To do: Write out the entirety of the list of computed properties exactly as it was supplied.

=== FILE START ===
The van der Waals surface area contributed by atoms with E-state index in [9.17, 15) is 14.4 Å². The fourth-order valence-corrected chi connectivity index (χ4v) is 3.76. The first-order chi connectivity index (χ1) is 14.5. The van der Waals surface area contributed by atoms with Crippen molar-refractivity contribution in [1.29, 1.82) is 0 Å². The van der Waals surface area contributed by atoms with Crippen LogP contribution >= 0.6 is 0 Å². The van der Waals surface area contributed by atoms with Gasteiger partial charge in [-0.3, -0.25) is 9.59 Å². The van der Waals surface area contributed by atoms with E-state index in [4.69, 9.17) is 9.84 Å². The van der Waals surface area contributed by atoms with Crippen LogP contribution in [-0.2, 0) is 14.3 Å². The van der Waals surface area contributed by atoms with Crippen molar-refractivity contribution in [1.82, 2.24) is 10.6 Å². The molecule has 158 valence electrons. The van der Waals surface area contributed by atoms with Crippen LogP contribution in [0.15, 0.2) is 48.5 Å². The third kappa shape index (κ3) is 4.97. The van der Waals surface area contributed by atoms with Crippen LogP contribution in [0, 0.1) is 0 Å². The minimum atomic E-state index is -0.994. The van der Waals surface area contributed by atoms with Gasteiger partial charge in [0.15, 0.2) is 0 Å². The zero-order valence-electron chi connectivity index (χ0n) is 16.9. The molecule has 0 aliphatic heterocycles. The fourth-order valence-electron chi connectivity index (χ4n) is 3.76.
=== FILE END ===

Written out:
The van der Waals surface area contributed by atoms with E-state index in [9.17, 15) is 14.4 Å². The fourth-order valence-corrected chi connectivity index (χ4v) is 3.76. The first-order chi connectivity index (χ1) is 14.5. The van der Waals surface area contributed by atoms with Crippen molar-refractivity contribution in [1.29, 1.82) is 0 Å². The van der Waals surface area contributed by atoms with Crippen LogP contribution >= 0.6 is 0 Å². The van der Waals surface area contributed by atoms with Gasteiger partial charge in [-0.3, -0.25) is 9.59 Å². The van der Waals surface area contributed by atoms with E-state index in [4.69, 9.17) is 9.84 Å². The van der Waals surface area contributed by atoms with Crippen LogP contribution in [-0.2, 0) is 14.3 Å². The van der Waals surface area contributed by atoms with Crippen molar-refractivity contribution in [1.82, 2.24) is 10.6 Å². The molecule has 158 valence electrons. The van der Waals surface area contributed by atoms with Crippen LogP contribution in [0.15, 0.2) is 48.5 Å². The third kappa shape index (κ3) is 4.97. The van der Waals surface area contributed by atoms with Crippen LogP contribution in [0, 0.1) is 0 Å². The minimum atomic E-state index is -0.994. The van der Waals surface area contributed by atoms with Gasteiger partial charge in [0.15, 0.2) is 0 Å². The zero-order valence-electron chi connectivity index (χ0n) is 16.9. The molecule has 0 aliphatic heterocycles. The fourth-order valence-electron chi connectivity index (χ4n) is 3.76.